Duotrope does not list Kattywompus Press. If you’re one of the many writers who utilize their site for submissions, you won’t find us.

I’d submit a listing, but Duotrope does not include in publications listings any publisher that charges the writer one red cent for any aspect of submission or publication, and the wompus has a $15 submission fee for manuscripts. If we get around to doing a periodical or anthologies, we probably won’t have a fee for those. Reading a couple of poems or a short short story doesn’t take much time. Reviewing an entire chapbook manuscript, on the other hand—or 25 pages of a full length work—takes substantial time and effort.

I titled this blog Poetry but in fact, small press publications of all literary stripe are, to be polite, economically marginal.

The wompus does not use student screeners. Every manuscript which comes in to the press is read by the editor in chief (me). Some manuscripts are also reviewed by my associate editor. While we do not offer full manuscript editorial reviews—for which editors charge hundreds and sometimes more—I often do include in rejection letters some comments and suggestions, for what they’re worth. I believe in writers, and I do everything in my power to support their efforts.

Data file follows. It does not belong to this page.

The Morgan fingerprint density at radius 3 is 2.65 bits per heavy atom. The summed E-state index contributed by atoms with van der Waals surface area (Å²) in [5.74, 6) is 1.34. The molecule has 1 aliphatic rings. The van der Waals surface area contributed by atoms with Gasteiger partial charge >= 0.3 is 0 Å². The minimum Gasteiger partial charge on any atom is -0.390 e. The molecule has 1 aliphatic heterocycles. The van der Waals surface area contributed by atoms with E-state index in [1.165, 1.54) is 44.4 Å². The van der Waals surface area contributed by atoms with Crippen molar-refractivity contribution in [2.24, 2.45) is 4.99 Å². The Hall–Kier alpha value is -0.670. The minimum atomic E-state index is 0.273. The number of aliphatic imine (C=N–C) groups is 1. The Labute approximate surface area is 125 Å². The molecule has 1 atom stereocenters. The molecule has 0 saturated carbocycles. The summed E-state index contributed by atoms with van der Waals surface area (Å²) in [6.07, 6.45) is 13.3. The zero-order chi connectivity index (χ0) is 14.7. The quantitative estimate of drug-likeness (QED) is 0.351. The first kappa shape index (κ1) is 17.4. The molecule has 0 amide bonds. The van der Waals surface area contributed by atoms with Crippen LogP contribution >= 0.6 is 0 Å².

There’s a boat load of confusion about how small presses finance their work. Most writers don’t even know the difference between subsidy and university presses, and independents. Few writers know the constrictions attendant to nonprofit status–a number of people have casually asserted I should file for nonprofit status. There are many, many small presses alive today, and many different business models, from retiree or hobbyist presses that publish a book or two each year, to full-on, full-time, day job operations like BlazeVox.

BlazeVox is a respected and beloved small press which is for the most part, like us, a one-horse town. It’s run by Geoffrey Gatza, who recently found himself at the center of a storm over his shifting business practices. You can read a summary and catch links on Brian Spears’ blog on The Rumpus (no relation to the wompus). In short, Gatza has shifted the BlazeVox business model to try to stay afloat in hard times, and now requires some of his accepted authors (he hasn’t made clear what proportion) to pitch in $250 before their book is produced. No contribution = no hard copy publication (e-book only).